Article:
Empress Theatre

Lowlands Road,
Runcorn, WA7

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Empress

The Empress Assembly Hall was opened on 26th December 1913, and became the head office of the owners Cheshire County Cinemas. The company run by the Godfrey family had their head office at the rear of the cinema and ran a number of cinemas dotted around Cheshire and Lancashire.

The Empress Kinema had an exterior in the Chinese style. The foyer was small with a paybox on the right as you entered. Opposite was was the balcony staircase. Next to the paybox was a door leading to the small projection room. The equipment consisted of Westar projectors, Peerless lamp houses and Western Electric sound with four-track magnetic. There was also a slide lantern. The Empress Kinema originally had a seating capacity of 1,200, later reduced to 1,088. It had a fully equipped stage and stage house for variety shows, although it was primarily a cinema. A Mr John Forster was a relief projectionist for the circuit. For many years the manager was a Mr John Darlington. He was there at the time of silent films and in those days would stand behind the screen creating sound effects. Films were usually shown just in the evenings with the main feature being screened twice and the supporting film once. There was a children’s matinee on Saturday afternoons. A film showing Trooping the Colour with a soundtrack of the National Anthem was shown at the start of the performance, and for some reason the censor’s certificate was never screened when I was going to the cinema. In the early-1950’s, it was re-named Empress Theatre and with the arrival of Cinemascope, the seating capacity had been reduced to 1,023.

On the 23 June 1973 the Empress Theatre closed, its last feature was Malcolm McDowall in “A Clockwork Orange”. By this time, the seating capacity had been reduced to 923 seats. The Empress Theatre was demolished to make way for road development.

Contributed by David A Ellis, (Picturedrome) Phillip

Recent comments (view all 10 comments)

Philip Picturedrome
Philip Picturedrome on July 30, 2010 at 1:59 am

It opened on 26 December 1913, and was closed for alterations on 11 June 1915. The floor was then raked, and a stage and balcony were inserted. It reopened on 16 August 1915.

Philip Picturedrome
Philip Picturedrome on July 30, 2010 at 5:09 am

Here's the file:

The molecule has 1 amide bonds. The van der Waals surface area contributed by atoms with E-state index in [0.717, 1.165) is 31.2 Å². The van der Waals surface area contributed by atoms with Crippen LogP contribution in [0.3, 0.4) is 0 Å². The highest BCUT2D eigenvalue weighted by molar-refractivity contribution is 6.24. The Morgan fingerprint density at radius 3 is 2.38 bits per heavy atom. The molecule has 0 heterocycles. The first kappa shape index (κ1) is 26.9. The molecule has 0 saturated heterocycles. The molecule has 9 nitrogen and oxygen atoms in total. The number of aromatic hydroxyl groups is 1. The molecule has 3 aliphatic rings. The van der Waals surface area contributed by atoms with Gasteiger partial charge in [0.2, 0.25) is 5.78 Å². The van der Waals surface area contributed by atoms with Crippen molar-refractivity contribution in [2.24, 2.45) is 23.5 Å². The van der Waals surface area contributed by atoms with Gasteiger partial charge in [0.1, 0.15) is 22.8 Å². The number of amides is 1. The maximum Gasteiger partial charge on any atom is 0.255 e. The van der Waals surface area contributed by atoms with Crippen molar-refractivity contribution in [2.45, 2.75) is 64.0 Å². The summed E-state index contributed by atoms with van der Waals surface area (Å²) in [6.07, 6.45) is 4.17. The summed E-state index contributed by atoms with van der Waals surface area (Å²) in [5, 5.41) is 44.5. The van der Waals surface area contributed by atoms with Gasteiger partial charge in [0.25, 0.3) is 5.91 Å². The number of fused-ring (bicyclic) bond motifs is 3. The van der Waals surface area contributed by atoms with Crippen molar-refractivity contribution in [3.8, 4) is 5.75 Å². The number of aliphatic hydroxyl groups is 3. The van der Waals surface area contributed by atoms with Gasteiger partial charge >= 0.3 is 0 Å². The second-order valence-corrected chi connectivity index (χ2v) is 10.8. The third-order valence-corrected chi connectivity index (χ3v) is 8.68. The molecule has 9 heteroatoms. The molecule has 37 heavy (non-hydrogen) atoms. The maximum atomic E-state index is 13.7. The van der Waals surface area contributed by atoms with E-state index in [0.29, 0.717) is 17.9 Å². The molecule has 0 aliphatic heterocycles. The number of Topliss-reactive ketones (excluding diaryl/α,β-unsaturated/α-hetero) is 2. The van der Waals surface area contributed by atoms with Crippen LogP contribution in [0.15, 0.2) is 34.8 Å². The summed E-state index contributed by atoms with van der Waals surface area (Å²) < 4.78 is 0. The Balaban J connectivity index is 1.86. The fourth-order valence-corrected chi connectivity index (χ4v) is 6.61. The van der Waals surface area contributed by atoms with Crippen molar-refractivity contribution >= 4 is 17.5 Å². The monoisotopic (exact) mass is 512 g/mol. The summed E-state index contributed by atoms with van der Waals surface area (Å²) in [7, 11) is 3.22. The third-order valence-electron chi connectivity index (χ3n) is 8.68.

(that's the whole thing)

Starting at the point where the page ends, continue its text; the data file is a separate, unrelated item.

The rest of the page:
David.
You should say why you’ve changed the opening date from “about 1920” to “26 Dec 1913”.
A gap of 7 years is quite big.
It’s always best to cover yourself in case your source is wrong.
Regards from Philip.

PROJIE
PROJIE on November 27, 2018 at 4:39 am

Philip, I didn’t change the date. I see that in 1914 it is advertised as the Empress assembly hall.

Philip Picturedrome
Philip Picturedrome on November 27, 2018 at 8:34 am

Just as well I wasn’t holding my breath waiting for your reply. 8 years?

PROJIE
PROJIE on November 28, 2018 at 5:46 am

Philip I have seen an ad advertising the Empress showing ‘Hearts Adrift’ on 21 December 1914 for three days and ‘A Lady of Quality’ from the Thursday. Do you know if the Empress Assembly Hall was the cinema, or some other building, because the Assembly Hall ad is from May 1914 and films were not being shown then. If films were shown at the Empress from 1913 it seems the Assembly Hall was a different building. The 1913 date put in the write up was changed by someone else. I had put it down as around 1920, obtained from another source. Thanks for putting it right. Your comments are appreciated. Hope you can shed more light on this. It was a great little cinema I visited it often.

Philip Picturedrome
Philip Picturedrome on November 28, 2018 at 12:32 pm

David. I’ve replied to this, but I can’t see it anymore. Let me know if you saw it, because I’ve since found my handwritten notes, which I could email to you, if you’d like (too much to type out). The Empress was indeed called The Empress Assembly Hall when it opened on Boxing Day, 1913, as a cinema with a flat floor which could also be used for other public functions. “Special Programme of Star Pictures. Three performances a day at 2.30, 7 & 9. The Latest in Cinema: The Singing & Talking Pictures, direct from and as produced at the Royal Opera House, Covent Garden, London. Prices: 2d, 4d & 6d.” Philip.

PROJIE
PROJIE on November 29, 2018 at 1:09 am

Philip, many thanks for the info. When it re opened after the re-fit was it then owned by Cheshire County Cinemas?

Philip Picturedrome
Philip Picturedrome on November 29, 2018 at 2:07 am

David.

Widnes Weekly News, June 1915. Empress Cinema Hall, General Manager Bob Hamilton. Last week open before closing down on 11 June 1915 for “extensive alterations”. “The coldest hall in Winter must be the coolest hall in Summer”. Grand reopening, August Bank Holiday Week. The floor will be raked, a balcony will be added, and a large stage fitted.

I’m not clear when Cheshire County Cinemas was formed (1922 has been said), but Robert Hamilton was there at the beginning. The original owner of the Empress was Alphonso Smith who had been the Managing Director of the Runcorn Palace. He built the Empress out of spite after falling out with the other directors.

Regards from Philip.

PROJIE
PROJIE on November 29, 2018 at 5:04 am

Philip, Robert Hamilton was also known as Robert Godfrey. He was the father of R.H Godfrey, who was managing director of Cheshire County Cinemas. So it was run by the Godfrey’s from its 1915 opening but Godfrey/Hamilton may have formed Cheshire County Cinemas later. Regards, David.

PROJIE
PROJIE on January 30, 2019 at 2:22 pm

The balcony staircase was on the right, just past the cash desk.

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